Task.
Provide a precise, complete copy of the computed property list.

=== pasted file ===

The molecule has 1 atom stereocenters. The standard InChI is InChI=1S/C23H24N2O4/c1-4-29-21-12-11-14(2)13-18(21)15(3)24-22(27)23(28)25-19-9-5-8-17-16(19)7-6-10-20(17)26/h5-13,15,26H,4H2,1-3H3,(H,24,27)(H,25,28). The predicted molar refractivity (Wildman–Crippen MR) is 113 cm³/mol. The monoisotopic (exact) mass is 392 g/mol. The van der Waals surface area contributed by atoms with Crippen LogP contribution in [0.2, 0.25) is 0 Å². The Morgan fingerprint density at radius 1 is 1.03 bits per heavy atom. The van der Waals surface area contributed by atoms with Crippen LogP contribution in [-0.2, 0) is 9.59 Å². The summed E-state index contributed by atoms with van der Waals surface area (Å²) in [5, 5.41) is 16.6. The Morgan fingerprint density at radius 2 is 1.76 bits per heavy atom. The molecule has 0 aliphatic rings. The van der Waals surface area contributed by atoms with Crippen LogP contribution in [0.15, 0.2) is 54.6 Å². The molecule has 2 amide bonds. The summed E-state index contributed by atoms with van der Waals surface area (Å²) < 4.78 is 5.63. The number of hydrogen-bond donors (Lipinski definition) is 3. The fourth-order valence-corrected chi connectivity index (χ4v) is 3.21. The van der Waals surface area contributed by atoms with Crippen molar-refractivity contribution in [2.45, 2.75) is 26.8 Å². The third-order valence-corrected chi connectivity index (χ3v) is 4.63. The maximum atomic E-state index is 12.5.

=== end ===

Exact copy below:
The molecule has 1 atom stereocenters. The standard InChI is InChI=1S/C23H24N2O4/c1-4-29-21-12-11-14(2)13-18(21)15(3)24-22(27)23(28)25-19-9-5-8-17-16(19)7-6-10-20(17)26/h5-13,15,26H,4H2,1-3H3,(H,24,27)(H,25,28). The predicted molar refractivity (Wildman–Crippen MR) is 113 cm³/mol. The monoisotopic (exact) mass is 392 g/mol. The van der Waals surface area contributed by atoms with Crippen LogP contribution in [0.2, 0.25) is 0 Å². The Morgan fingerprint density at radius 1 is 1.03 bits per heavy atom. The van der Waals surface area contributed by atoms with Crippen LogP contribution in [-0.2, 0) is 9.59 Å². The summed E-state index contributed by atoms with van der Waals surface area (Å²) in [5, 5.41) is 16.6. The Morgan fingerprint density at radius 2 is 1.76 bits per heavy atom. The molecule has 0 aliphatic rings. The van der Waals surface area contributed by atoms with Crippen LogP contribution in [0.15, 0.2) is 54.6 Å². The molecule has 2 amide bonds. The summed E-state index contributed by atoms with van der Waals surface area (Å²) < 4.78 is 5.63. The number of hydrogen-bond donors (Lipinski definition) is 3. The fourth-order valence-corrected chi connectivity index (χ4v) is 3.21. The van der Waals surface area contributed by atoms with Crippen molar-refractivity contribution in [2.45, 2.75) is 26.8 Å². The third-order valence-corrected chi connectivity index (χ3v) is 4.63. The maximum atomic E-state index is 12.5.